What is an Extension & What Does it Mean for You?
Last Updated: March 14, 2022
Every year, millions of taxpayers request an extension on filing their return. It’s important to note that you don’t need a reason to file an extension. Once the paperwork is filed, the extension is automatic with no questions asked. Filing an extension is often to your advantage – especially this filing season. Guidance on the Tax Cuts and Jobs Act continues to be issued by the IRS that may impact your tax situation. Additionally, many people are still waiting for important tax information.
What Does an Extension do?
An extension allows more time to fully review and maximize opportunities related to the new tax law. The extension period for an individual return is six months. For most years, this means the due date for your individual tax return is extended from April 15 to October 15. In years where April 15 falls on a Saturday, Sunday, or holiday, the deadline for individual federal income tax returns is moved to the first succeeding day that is not a weekend or holiday. For the 2021 filing year, the individual tax return deadline is April 18, 2022.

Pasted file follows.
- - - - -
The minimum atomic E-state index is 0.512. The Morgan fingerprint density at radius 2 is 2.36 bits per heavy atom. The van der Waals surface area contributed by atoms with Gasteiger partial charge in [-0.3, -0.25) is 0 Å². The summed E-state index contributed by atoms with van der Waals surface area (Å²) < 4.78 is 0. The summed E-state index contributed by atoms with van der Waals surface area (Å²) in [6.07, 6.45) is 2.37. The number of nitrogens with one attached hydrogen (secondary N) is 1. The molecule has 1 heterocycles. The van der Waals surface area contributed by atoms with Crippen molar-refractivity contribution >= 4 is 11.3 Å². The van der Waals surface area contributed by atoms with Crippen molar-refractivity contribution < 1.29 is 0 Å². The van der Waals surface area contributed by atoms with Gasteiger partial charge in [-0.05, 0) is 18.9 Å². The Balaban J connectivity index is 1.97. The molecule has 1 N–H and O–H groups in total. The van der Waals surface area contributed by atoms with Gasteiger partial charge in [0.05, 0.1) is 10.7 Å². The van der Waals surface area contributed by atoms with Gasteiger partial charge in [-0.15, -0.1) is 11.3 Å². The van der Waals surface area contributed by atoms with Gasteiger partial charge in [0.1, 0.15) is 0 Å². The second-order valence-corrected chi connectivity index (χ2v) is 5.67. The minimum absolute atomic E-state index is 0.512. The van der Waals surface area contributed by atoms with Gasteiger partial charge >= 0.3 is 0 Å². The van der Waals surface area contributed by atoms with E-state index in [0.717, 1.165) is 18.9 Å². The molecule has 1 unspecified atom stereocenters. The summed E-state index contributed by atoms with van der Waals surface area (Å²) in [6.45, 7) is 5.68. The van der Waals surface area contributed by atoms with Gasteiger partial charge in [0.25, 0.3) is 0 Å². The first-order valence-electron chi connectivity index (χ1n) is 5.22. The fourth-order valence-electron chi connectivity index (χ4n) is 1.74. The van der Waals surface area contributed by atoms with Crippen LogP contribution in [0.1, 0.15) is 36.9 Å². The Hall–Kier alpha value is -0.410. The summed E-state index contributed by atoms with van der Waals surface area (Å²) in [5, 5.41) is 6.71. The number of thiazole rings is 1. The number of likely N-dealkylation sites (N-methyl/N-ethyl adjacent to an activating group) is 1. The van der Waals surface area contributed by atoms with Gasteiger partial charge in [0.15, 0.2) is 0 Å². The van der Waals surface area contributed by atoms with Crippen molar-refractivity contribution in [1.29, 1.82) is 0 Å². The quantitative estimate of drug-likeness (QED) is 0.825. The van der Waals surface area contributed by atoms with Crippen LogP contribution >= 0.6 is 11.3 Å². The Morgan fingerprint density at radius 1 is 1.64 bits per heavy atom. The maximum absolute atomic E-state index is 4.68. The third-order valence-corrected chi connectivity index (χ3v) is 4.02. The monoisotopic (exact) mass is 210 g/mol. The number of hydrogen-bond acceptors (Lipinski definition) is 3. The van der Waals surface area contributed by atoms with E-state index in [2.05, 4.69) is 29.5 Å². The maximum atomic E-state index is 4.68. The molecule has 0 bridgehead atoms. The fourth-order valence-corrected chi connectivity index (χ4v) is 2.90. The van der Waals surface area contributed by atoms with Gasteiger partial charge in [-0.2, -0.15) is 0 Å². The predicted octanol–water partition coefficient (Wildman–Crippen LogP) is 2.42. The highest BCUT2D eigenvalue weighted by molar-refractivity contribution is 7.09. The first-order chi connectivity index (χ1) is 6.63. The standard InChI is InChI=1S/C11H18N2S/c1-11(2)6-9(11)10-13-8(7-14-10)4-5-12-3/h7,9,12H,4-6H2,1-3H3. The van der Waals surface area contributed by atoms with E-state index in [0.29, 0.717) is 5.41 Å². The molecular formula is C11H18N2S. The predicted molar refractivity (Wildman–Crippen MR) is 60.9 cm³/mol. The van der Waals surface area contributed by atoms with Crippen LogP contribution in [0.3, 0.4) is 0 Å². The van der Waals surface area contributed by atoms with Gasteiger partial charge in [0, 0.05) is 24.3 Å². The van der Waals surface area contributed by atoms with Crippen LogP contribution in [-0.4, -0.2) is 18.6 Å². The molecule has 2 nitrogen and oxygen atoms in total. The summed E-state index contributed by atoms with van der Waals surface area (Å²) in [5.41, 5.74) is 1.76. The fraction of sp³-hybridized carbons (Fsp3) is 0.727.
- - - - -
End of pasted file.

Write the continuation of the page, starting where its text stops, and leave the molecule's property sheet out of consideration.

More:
Below are a few common questions on filing extensions.
What are the Benefits of Filing a Tax Extension?
Filing for an extension can be a smart choice for many taxpayers. You can file for an automatic extension and enjoy six more months to get your documents in order and properly prepare your tax return. An extension is another tax tool available to all taxpayers to allow them to properly file their taxes and pay the correct amount due. Filing a correct return reduces the potential for having to file an amended return. It is often less expensive and easier to file an extension rather than rushing now with the possibility of needing to amend your return later.
Does an Extension Increase the Risk of an Audit?
Extending does not increase your likelihood of being audited by the IRS. There is no stigma attached to filing for an extension. The IRS will not hold it against you or mark your tax return for an audit. One of the best ways to avoid an audit is to ensure you have enough time to properly and accurately complete and review your tax return.
Does Filing for an Extension Delay Payments?
No – extensions only postpone the tax filing deadline. Any tax owed is still due on April 15. When filing Form 4868 to request an extension, you should also pay an estimate of any taxes due in order to avoid interest and penalties. Interest and any penalties start to accrue after the April 15 filing deadline.
Filing for an extension allows taxpayers to avoid a more punitive 5% per month penalty for late filing. In other words, it’s better to file an extension and try to come up with taxes due by October 15 (and pay a small penalty for late payment) than to not file for an extension and accrue a 5% per month penalty (in addition to interest) for late filing and late payment.
To learn more about whether an extension might be a good fit for you click here, and as always, reach out to your Adams Brown advisor.